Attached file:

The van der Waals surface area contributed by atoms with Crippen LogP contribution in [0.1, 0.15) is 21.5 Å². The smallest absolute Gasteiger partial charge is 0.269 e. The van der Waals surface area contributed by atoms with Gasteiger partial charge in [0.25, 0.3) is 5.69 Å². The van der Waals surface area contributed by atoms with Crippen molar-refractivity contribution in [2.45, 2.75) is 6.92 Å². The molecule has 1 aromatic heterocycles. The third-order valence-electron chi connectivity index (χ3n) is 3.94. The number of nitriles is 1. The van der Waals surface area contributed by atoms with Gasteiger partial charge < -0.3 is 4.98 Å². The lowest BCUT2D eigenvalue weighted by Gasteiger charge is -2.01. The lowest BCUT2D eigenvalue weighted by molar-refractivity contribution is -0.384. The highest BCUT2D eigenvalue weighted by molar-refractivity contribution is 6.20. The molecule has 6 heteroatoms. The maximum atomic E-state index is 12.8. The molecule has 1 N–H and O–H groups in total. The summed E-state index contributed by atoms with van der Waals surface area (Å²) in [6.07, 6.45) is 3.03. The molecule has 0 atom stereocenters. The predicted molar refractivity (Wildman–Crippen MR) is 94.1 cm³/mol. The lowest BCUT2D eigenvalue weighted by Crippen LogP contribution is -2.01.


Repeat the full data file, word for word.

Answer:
The van der Waals surface area contributed by atoms with Crippen LogP contribution in [0.1, 0.15) is 21.5 Å². The smallest absolute Gasteiger partial charge is 0.269 e. The van der Waals surface area contributed by atoms with Gasteiger partial charge in [0.25, 0.3) is 5.69 Å². The van der Waals surface area contributed by atoms with Crippen molar-refractivity contribution in [2.45, 2.75) is 6.92 Å². The molecule has 1 aromatic heterocycles. The third-order valence-electron chi connectivity index (χ3n) is 3.94. The number of nitriles is 1. The van der Waals surface area contributed by atoms with Gasteiger partial charge < -0.3 is 4.98 Å². The lowest BCUT2D eigenvalue weighted by Gasteiger charge is -2.01. The lowest BCUT2D eigenvalue weighted by molar-refractivity contribution is -0.384. The highest BCUT2D eigenvalue weighted by molar-refractivity contribution is 6.20. The molecule has 6 heteroatoms. The maximum atomic E-state index is 12.8. The molecule has 1 N–H and O–H groups in total. The summed E-state index contributed by atoms with van der Waals surface area (Å²) in [6.07, 6.45) is 3.03. The molecule has 0 atom stereocenters. The predicted molar refractivity (Wildman–Crippen MR) is 94.1 cm³/mol. The lowest BCUT2D eigenvalue weighted by Crippen LogP contribution is -2.01.